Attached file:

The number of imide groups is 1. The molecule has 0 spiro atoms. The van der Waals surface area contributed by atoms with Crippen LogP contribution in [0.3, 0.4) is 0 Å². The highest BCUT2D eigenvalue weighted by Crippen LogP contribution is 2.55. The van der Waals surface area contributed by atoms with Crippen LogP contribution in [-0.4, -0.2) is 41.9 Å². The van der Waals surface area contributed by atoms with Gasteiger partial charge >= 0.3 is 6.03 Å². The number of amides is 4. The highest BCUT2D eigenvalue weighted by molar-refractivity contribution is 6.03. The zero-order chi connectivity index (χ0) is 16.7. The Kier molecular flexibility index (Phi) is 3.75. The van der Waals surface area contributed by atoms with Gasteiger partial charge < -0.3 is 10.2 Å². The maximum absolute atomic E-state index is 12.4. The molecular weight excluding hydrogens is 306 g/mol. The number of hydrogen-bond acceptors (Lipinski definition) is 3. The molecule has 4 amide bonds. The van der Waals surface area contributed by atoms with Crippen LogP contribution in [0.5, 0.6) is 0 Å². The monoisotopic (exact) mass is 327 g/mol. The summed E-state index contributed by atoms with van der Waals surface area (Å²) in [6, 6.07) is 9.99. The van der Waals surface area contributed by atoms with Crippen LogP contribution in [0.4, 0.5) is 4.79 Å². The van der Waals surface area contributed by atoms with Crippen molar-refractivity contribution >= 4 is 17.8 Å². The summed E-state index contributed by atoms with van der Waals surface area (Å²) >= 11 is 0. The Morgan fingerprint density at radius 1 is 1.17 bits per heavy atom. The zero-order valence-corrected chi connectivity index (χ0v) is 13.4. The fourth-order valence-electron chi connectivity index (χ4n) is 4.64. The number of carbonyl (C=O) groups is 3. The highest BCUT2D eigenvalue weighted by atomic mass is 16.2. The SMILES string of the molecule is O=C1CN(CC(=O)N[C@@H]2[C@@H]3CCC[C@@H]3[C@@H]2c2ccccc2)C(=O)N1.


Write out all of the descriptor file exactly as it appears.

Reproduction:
The number of imide groups is 1. The molecule has 0 spiro atoms. The van der Waals surface area contributed by atoms with Crippen LogP contribution in [0.3, 0.4) is 0 Å². The highest BCUT2D eigenvalue weighted by Crippen LogP contribution is 2.55. The van der Waals surface area contributed by atoms with Crippen LogP contribution in [-0.4, -0.2) is 41.9 Å². The van der Waals surface area contributed by atoms with Gasteiger partial charge >= 0.3 is 6.03 Å². The number of amides is 4. The highest BCUT2D eigenvalue weighted by molar-refractivity contribution is 6.03. The zero-order chi connectivity index (χ0) is 16.7. The Kier molecular flexibility index (Phi) is 3.75. The van der Waals surface area contributed by atoms with Gasteiger partial charge < -0.3 is 10.2 Å². The maximum absolute atomic E-state index is 12.4. The molecular weight excluding hydrogens is 306 g/mol. The number of hydrogen-bond acceptors (Lipinski definition) is 3. The molecule has 4 amide bonds. The van der Waals surface area contributed by atoms with Crippen LogP contribution in [0.5, 0.6) is 0 Å². The monoisotopic (exact) mass is 327 g/mol. The summed E-state index contributed by atoms with van der Waals surface area (Å²) in [6, 6.07) is 9.99. The van der Waals surface area contributed by atoms with Crippen LogP contribution in [0.4, 0.5) is 4.79 Å². The van der Waals surface area contributed by atoms with Crippen molar-refractivity contribution >= 4 is 17.8 Å². The summed E-state index contributed by atoms with van der Waals surface area (Å²) >= 11 is 0. The Morgan fingerprint density at radius 1 is 1.17 bits per heavy atom. The zero-order valence-corrected chi connectivity index (χ0v) is 13.4. The fourth-order valence-electron chi connectivity index (χ4n) is 4.64. The number of carbonyl (C=O) groups is 3. The highest BCUT2D eigenvalue weighted by atomic mass is 16.2. The SMILES string of the molecule is O=C1CN(CC(=O)N[C@@H]2[C@@H]3CCC[C@@H]3[C@@H]2c2ccccc2)C(=O)N1.